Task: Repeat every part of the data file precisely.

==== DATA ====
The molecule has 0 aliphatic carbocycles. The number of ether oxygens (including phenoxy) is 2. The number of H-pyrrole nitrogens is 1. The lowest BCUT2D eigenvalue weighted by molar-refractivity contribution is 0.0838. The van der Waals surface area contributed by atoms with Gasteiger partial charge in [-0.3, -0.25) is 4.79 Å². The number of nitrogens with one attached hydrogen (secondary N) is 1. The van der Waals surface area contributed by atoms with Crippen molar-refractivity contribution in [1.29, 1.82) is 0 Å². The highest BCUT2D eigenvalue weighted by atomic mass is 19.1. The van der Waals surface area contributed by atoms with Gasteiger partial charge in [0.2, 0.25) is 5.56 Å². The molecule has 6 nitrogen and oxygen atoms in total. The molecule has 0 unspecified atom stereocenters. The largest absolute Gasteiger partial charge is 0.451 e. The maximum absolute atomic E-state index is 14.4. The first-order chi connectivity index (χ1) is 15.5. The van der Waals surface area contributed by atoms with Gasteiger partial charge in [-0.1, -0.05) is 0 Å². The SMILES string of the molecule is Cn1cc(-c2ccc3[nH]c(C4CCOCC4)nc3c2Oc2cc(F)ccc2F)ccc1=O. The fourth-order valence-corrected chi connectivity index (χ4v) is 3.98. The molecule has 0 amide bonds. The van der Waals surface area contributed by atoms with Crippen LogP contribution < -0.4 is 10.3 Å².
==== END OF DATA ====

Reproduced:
The molecule has 0 aliphatic carbocycles. The number of ether oxygens (including phenoxy) is 2. The number of H-pyrrole nitrogens is 1. The lowest BCUT2D eigenvalue weighted by molar-refractivity contribution is 0.0838. The van der Waals surface area contributed by atoms with Gasteiger partial charge in [-0.3, -0.25) is 4.79 Å². The number of nitrogens with one attached hydrogen (secondary N) is 1. The van der Waals surface area contributed by atoms with Crippen molar-refractivity contribution in [1.29, 1.82) is 0 Å². The highest BCUT2D eigenvalue weighted by atomic mass is 19.1. The van der Waals surface area contributed by atoms with Gasteiger partial charge in [0.2, 0.25) is 5.56 Å². The molecule has 6 nitrogen and oxygen atoms in total. The molecule has 0 unspecified atom stereocenters. The largest absolute Gasteiger partial charge is 0.451 e. The maximum absolute atomic E-state index is 14.4. The first-order chi connectivity index (χ1) is 15.5. The van der Waals surface area contributed by atoms with Gasteiger partial charge in [-0.1, -0.05) is 0 Å². The SMILES string of the molecule is Cn1cc(-c2ccc3[nH]c(C4CCOCC4)nc3c2Oc2cc(F)ccc2F)ccc1=O. The fourth-order valence-corrected chi connectivity index (χ4v) is 3.98. The molecule has 0 amide bonds. The van der Waals surface area contributed by atoms with Crippen LogP contribution < -0.4 is 10.3 Å².